Casa Lago - a horticultural world tour in Whalley

PUBLISHED: 00:00 17 November 2017

Looking across the garden with black and gold stemmed bamboo

Looking across the garden with black and gold stemmed bamboo

Linda Viney

This remarkable garden can whisk you on a horticulture tour of the world. Linda Viney took a trip

Anyone thinking of a staycation in 2018 should head to a stunning garden in the Ribble Valley and embark on a horticultural world tour. Even the pets at Casa Lago in Whalley are exotic – chow chow dogs that originate in China.

Stephen and Carole Ann Powers have a sheltered sunny garden that has so many different areas containing a huge collection of specialist plants from the tropics to the Far East.

Entering the rear garden via the patio with its small seating area, you are led to a raised deck area which is surrounded by a glass balustrade. One of the first things to catch the eye was the collection of bonsai some of which are a remarkable 70 years old. These perfect tiny trees have always fascinated me and, although I’m assured the technique is relatively easy, I know I would never have the patience.

In stark contrast, a huge monkey puzzle tree stands proud and can be seen from all parts. Breaking up the rear wall of the house, potted plants are placed on a metal stand and ornate holders attached to the wall.

Monkey puzzle tree stands proudMonkey puzzle tree stands proud

Stephen and Carole Ann have a pond with koi carp, which seem to appear on the surface as soon as they detect people nearby. Sadly, they have to be protected with a net to stop herons making a meal of them. Another pond leads to a stream offering the sound of water as it gently flows down a small waterfall. Great care has been taken with the marginal planting round both areas.

Carole Ann has always been passionate about gardening and much has been learned through books and magazines, watching television programmes and talking to like-minded people. Gardens need structure and, apart from the monkey puzzle tree, height comes from the two bamboos, one with black stems the other with golden canes.

The tight-knit shapes of rounded box balls add formality to the swaying leaves of the bamboo which also offer sound as they swish from side to side. As it is a warm sheltered garden they even have a mimosa, not often seen this far north.

To the far end, a bamboo structure forms a frame for the raised decking and yet another seated area. This and an oak pergola were constructed by Stephen and now roses and clematis are gradually being trained upwards. He is also responsible for mowing the small lawn using a 1949 cylinder mower and scissors to ensure the edges are pristine. This sets off various areas and means the whole plot is carefully structured and organised.

Topiary balls with golden bambooTopiary balls with golden bamboo

There is a large collection of ferns and hostas including the variety ‘Praying Hands’ – one of my favourites. Grit is used to deter the slugs. A fairly recent addition has been a circle of black grass which to me mimics water. A mound of stones contains a collection of sarrancenias, a carnivorous plant feeding off insects. They are set in a bed of peat with a liner to ensure they stay very moist.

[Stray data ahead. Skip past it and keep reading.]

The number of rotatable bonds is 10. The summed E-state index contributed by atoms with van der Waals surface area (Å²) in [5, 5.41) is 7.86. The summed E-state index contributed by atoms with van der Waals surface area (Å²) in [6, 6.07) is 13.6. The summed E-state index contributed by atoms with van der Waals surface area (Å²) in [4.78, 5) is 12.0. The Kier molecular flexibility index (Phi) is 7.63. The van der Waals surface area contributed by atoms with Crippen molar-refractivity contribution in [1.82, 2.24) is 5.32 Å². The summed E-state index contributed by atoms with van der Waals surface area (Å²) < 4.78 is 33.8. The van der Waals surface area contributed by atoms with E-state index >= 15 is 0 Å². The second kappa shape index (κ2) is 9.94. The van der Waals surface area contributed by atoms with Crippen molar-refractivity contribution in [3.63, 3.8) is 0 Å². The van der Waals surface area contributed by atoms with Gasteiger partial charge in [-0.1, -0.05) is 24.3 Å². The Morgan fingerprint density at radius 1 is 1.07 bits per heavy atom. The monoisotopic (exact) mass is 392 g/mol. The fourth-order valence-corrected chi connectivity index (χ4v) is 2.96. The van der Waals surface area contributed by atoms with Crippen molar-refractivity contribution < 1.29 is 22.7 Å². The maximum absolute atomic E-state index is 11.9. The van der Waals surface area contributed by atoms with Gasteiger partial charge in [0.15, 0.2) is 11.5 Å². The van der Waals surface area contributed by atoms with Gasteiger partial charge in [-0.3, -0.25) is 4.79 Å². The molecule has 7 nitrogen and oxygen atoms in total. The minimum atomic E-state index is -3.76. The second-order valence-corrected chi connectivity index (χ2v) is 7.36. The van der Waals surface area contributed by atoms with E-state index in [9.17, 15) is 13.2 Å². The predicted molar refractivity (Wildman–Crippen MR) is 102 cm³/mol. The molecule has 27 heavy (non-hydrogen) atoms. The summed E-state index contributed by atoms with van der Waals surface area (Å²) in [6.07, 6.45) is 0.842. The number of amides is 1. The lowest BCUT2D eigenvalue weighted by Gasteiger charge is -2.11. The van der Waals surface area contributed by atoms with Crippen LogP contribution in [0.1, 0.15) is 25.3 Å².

A collection of alpines is kept in a glass lean-to on the decking along with planted in troughs which of varying heights. Oak posts add visual interest. Some are planted within a gravelled area of the garden and sempervivums are placed in tufa, a variety of limestone which is getting increasingly difficult to find. Here you will find aeoniums which are tender and usually need to be brought in to overwinter.

Carole Ann moved here in 1990 and she gave up her career to be full time carer for her grandmother, who had raised her. In 2014 she passed away at the grand old age of 100. During this time she began creating the garden and when she met Stephen, a scientist, he also got hooked on horticulture and those chow chows. They have successfully managed to combine their styles which has made this garden a delight.

Carole Ann also had the opportunity to set up her business ‘The Pampered Pooch Dog Grooming Studio’ after taking exams to become fully qualified. Eventually, Stephen also gave up his job to help the business as it went from strength to strength. Clients and dogs immediately enter a tranquil haven as they journeyed to the studio at the far end of the garden and this is where I spotted the toy chows.

Chow Chow Tai Li, which means blue and beautifulChow Chow Tai Li, which means blue and beautiful

They are the brainchild of Carole Ann and, apart from them being sent out with their own birth certificates, they are well dressed for any occasion. She makes and designs their clothes, while hand-knitted ones are made and designed by local people with disabilities who can no longer work.

I felt I had travelled the globe in this delightful garden. Although fairly small, it is home to a rare collection of plants. w

To find our more about visiting Casa Lago or other open gardens go to Carole Ann and Stephen are assistant county organisers of the National Garden Scheme. They can be contacted on 01254 824 903 or by email at You can find out more about the soft toy chows at

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